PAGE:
As for the photographs, the best-known is the Turofsky, snapped (most likely by Nat rather than Lou) from behind, with the puck already in the net though Barilko is still falling. “It’s a flawless image, of course,” Andrew Podnieks writes in Portraits of the Game (1997), his fond celebration of the Turofskys’ rich hockey archive, though I have to say I prefer the view from the front, as caught by Globe and Mail photographer Michael Burns from the opposite side. (At first glance, I thought that must be one or other of the Turofskys in the corner, but of course it can’t be, the sightline isn’t right.) I like the handsome hopeful look on Barilko’s face that I’m glad to see in the Burns. In the Turofsky, as Podnieks notes, none of the spectators has realized yet that it’s a goal. They’re still in a time before the Leafs have won.

Montreal goaltender Gerry McNeil knows, though, I think, even though he’s got his eyes closed.

Won The Leafs The Cup? Barilko looks to see if he's scored in this view by Globe and Mail photographer Michael Burns.

Won The Leafs The Cup? Barilko looks to see if he’s scored in this view by Globe and Mail photographer Michael Burns.

This is another Burns, below, I’m assuming. It shows the moment of Barilko’s arising from the ice, just before he’s mobbed by teammates.

Game Over: A few fans have begun to celebrate. On the ice we see, from the right, referee Bill Chadwick. Behind the net, Habs' defenceman Tom Johnson (10) tussles at Howie Meeker. Gerry McNeil sits while Bill Barilko arises. Butch Bouchard stands in front, looking lost, while Leaf Harry Watson (4) makes for the goalscorer. In the far corner, Cal Gardner (17) lifts his stick while Maurice Richard mimics Barilko's heroic moment. Hard to say who the fifth Hab is, far left.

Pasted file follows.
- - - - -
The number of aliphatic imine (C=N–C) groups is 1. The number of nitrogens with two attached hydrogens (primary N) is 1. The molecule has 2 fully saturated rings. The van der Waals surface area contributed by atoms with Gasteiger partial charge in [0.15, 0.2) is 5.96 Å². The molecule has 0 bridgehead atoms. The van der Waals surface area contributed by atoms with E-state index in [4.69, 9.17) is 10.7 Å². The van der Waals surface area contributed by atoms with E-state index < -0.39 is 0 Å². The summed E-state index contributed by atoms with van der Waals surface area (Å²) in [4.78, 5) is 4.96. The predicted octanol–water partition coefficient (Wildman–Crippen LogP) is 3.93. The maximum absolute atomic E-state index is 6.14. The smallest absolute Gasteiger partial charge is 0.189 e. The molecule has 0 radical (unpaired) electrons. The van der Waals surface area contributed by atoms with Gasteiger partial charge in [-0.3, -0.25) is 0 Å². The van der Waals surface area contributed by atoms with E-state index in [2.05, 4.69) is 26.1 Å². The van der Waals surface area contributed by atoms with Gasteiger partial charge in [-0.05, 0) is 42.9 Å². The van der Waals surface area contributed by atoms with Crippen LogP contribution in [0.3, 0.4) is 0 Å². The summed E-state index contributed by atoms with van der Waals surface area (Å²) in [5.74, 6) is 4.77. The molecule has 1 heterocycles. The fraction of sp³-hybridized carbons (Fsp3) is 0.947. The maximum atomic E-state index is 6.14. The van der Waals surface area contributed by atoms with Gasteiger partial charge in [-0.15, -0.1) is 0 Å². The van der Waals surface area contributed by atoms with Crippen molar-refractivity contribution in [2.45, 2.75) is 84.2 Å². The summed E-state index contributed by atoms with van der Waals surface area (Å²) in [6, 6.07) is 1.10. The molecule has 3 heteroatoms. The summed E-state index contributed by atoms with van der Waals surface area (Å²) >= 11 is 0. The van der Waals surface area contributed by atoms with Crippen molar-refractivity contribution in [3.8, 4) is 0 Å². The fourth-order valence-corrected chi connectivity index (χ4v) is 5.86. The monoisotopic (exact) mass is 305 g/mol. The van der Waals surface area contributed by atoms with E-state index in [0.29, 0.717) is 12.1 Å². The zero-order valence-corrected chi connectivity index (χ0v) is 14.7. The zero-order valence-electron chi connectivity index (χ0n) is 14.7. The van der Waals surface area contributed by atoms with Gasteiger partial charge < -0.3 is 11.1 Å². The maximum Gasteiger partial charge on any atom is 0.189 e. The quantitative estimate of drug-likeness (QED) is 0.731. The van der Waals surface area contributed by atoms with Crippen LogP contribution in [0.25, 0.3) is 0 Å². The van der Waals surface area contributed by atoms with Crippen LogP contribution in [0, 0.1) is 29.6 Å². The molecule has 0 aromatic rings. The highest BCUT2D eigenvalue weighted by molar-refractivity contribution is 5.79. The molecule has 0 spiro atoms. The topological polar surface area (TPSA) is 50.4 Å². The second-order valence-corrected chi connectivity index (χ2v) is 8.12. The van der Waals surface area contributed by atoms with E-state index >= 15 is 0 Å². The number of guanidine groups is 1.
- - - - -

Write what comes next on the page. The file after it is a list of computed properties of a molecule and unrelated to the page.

Game Over: A few fans have begun to celebrate. On the ice we see, from the right, referee Bill Chadwick. Behind the net, Habs’ defenceman Tom Johnson (10) tussles at Howie Meeker. Gerry McNeil sits while Bill Barilko arises. Butch Bouchard stands in front, looking lost, while Leaf Harry Watson (4) makes for the goalscorer. In the far corner, Cal Gardner (17) lifts his stick while Maurice Richard mimics Barilko’s heroic moment. Hard to say who the fifth Hab is, far left.

Danny Lewicki was a 19-year-old rookie for the Leafs that year. He recalls the aftermath in his 2006 autobiography, From The Coal Docks to the NHL: A Hockey Life:

The roar of the crowd was deafening. I have never heard, nor probably will ever hear such pandemonium. What an unbelievable series! …

The next hour was a blur. We skated around the ice in glee. We posed for pictures. I hugged so many people and shook so many hands that I was sore. But I felt no pain. We went into the dressing room to change into civies [sic] and the Stanley Cup was carried by Ted Kennedy into the Maple Leafs’ dressing room. They brought the Cup in and then they just whisked it out. I didn’t even get the chance to touch it.

Kevin Shea later collected Gerry McNeil’s unhappy view of things for Barilko: Without A Trace (2004). “It’s been my claim to fame,” the old goalie said before his death in 2004. “I still get a lot of mail from that goal — people asking me to autograph their picture of the Barilko goal.”

It wasn’t a hard shot, he said.

“I just simply missed it. You have a sense on most goals of the puck coming and you get ready, but on this one, I don’t know what happened. I had to look at pictures after. It surprised me — I don’t know how the puck got in. At the time, I didn’t even know who shot it — I never knew who scored most of the goals that were scored against me. But there was Barilko. He was right at the face-off circle.”

“It was just a shocker. It was an awful disappointment.”